Gaoler's Mews, Vancouver, BC

Four Prisoners Break Out – Oct 19, 1896

Four prisoners escaped from the city lock up, which was said to be “most insecure, badly constructed”. Prisoners apparently used a saw to cut their way out during “boisterous” Salvation Army services when the noise would not be noticed. Two or three “paupers” boarding at the jail (!) were blamed for not alerting the guards that the prisoners were planning an escape.
“Nuisance Shacks” To Be Demolished – September 21, 1896

“Nuisance Shacks” To Be Demolished – September 21, 1896

Location of the “Nuisance Shacks” are shown in red here in this illustration. Mr. J.D. Langlois complained that the police had “miscounted” the effects of Mr. Atcheson, whose heirs had received only $30 of the $35 they should have done. Miss Macfie reported she was “annoyed by chickens at the hospital”!
Vermilyea Block, 869 Granville St. Vancouver

Sun Life Water Rebate Turned Down – September 14, 1896

The Sun Life Assurance Company asked for a water rebate for Vermilyea Blocks Granville St. {869 and 927 Granville, pictured here}. They didn’t get the rebate. The Chief of Police was asked to investigate after Alex C. Webster complained of a case of “light bread” (the city standard was 1.5 lb per loaf). The Water and Market Committee brought a bill of $235 from the Department of Indian Affairs for the Water Works right of way through the Indian reservation.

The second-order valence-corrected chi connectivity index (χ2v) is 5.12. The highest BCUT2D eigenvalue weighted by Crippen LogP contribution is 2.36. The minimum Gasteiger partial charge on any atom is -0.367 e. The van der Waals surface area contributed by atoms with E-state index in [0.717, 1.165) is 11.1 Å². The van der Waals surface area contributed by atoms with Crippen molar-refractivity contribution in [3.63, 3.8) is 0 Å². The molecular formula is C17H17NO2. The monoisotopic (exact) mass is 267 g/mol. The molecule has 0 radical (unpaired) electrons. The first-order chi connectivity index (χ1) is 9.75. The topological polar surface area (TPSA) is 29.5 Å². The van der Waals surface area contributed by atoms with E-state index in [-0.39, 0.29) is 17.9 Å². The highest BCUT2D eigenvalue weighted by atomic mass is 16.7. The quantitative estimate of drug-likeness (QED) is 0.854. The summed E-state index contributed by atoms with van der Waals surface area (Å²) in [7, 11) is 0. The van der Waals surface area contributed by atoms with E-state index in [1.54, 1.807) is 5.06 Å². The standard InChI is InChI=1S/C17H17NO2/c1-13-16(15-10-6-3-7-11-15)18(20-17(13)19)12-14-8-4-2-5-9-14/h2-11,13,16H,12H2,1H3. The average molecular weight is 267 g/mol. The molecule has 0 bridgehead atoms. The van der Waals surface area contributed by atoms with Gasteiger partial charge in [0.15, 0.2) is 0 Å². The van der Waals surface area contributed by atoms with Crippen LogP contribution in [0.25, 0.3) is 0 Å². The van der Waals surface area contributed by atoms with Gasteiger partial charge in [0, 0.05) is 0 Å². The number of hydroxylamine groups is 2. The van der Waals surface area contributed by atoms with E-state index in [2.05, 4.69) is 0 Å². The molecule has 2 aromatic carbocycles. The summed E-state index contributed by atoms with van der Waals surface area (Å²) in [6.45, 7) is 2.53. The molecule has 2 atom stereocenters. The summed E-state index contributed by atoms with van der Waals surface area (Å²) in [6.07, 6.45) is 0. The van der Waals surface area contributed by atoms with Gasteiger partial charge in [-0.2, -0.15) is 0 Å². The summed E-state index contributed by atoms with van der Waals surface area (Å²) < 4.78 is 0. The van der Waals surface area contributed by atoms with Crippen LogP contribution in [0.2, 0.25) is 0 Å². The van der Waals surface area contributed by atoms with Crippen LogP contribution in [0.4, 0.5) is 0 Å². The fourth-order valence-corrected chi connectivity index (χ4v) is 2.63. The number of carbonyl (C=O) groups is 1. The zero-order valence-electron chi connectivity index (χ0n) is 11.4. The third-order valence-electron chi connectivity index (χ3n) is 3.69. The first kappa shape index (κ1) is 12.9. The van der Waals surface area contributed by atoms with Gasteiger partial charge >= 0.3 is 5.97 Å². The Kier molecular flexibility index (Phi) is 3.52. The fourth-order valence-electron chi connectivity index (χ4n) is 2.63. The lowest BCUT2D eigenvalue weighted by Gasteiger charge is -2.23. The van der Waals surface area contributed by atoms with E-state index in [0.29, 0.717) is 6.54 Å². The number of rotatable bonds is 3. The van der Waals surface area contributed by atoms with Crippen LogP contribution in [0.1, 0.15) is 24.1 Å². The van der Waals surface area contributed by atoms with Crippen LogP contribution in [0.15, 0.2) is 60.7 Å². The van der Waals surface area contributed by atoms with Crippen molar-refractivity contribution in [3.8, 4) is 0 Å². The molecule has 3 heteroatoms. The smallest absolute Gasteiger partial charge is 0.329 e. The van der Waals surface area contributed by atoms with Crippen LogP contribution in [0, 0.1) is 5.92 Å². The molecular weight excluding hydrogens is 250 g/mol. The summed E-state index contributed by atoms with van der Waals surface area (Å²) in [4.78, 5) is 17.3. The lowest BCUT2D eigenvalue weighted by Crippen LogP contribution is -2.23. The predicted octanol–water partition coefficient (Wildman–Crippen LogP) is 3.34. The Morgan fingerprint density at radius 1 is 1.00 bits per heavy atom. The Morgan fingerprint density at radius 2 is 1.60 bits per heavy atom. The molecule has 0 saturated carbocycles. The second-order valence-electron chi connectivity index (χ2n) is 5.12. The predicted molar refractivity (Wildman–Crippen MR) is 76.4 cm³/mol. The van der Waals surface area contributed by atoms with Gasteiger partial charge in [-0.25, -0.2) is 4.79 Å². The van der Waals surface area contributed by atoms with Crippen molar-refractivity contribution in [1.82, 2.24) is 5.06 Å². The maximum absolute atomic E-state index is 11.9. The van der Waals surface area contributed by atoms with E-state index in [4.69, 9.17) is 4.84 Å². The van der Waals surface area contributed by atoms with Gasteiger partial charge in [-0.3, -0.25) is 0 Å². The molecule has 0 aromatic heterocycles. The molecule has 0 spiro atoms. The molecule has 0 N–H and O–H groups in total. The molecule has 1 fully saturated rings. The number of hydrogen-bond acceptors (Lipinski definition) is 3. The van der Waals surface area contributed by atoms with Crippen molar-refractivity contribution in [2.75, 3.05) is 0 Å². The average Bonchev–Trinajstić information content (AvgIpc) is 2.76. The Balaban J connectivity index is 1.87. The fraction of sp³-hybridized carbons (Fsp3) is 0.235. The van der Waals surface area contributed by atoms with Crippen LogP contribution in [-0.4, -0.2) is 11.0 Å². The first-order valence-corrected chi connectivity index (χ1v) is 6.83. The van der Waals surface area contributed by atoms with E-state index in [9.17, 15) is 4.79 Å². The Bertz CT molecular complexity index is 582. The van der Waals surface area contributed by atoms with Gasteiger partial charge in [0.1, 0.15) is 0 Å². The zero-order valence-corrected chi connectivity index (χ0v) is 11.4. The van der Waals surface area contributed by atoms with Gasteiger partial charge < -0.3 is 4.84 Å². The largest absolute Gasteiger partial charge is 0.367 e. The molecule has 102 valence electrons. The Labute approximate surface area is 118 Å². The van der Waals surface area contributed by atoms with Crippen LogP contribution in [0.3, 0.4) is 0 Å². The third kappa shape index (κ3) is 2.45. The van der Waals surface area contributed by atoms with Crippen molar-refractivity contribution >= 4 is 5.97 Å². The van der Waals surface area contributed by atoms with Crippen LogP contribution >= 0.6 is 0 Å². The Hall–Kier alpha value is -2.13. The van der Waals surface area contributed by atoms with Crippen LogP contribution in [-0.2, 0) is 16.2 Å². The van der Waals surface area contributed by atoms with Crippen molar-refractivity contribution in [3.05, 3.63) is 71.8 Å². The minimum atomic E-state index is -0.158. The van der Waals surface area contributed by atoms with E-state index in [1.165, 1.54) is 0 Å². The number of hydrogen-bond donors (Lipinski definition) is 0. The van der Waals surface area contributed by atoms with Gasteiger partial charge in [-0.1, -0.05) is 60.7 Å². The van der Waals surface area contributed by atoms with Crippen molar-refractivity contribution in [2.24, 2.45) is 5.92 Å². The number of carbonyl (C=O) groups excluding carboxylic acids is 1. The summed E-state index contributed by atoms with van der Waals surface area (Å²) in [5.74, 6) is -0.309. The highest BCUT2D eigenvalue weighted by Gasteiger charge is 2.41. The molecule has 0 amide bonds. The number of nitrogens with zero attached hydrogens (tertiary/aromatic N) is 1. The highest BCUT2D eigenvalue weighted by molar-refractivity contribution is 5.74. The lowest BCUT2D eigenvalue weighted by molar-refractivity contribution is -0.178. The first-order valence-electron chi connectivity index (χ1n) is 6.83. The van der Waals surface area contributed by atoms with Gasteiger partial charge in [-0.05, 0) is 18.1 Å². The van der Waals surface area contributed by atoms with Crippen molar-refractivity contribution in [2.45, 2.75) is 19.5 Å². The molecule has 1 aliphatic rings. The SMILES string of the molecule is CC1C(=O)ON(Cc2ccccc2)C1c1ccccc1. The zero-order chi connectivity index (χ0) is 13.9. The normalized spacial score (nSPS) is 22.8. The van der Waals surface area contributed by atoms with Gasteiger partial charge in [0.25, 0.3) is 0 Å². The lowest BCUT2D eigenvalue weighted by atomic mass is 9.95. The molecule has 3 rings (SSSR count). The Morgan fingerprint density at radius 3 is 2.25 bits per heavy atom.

Bailey Photo Studio exterior, Vancouver BC, 1894

“Fire Escape Act” mandatory for all new buildings – October 1, 1894

The Board of Works reviewed an application from the Bailey Brothers for a brick extension at the rear of their store (pictured here). The Fire Inspector to notify architects and building permit applicants that all new buildings must conform to the “Fire Escape Act 1894” passed at the last session of the [British Columbia] Legislature. Mayor R. A. Anderson appointed Aldermen Salsbury, McDowell, McCraney, Franklin and C.L. Brown to draft necessary changes to the Vancouver Charter.
Sentell home on Grove Crescent

Street Railway By-Law to “Take its Course” – June 25, 1894

The City Engineer instructed to examine the “stability” of the Market Hall to accommodate large meetings. A motion to withdraw the Street Railway By-Law was overturned, and the By-Law allowed to “take its course”. Two bondsmen required at $250 each to guarantee the Race Course will be left in good repair at the end of the lease. Dr. Kendall refused to hand over the rock crushing plant “except under certain conditions” although his contract with the City had expired.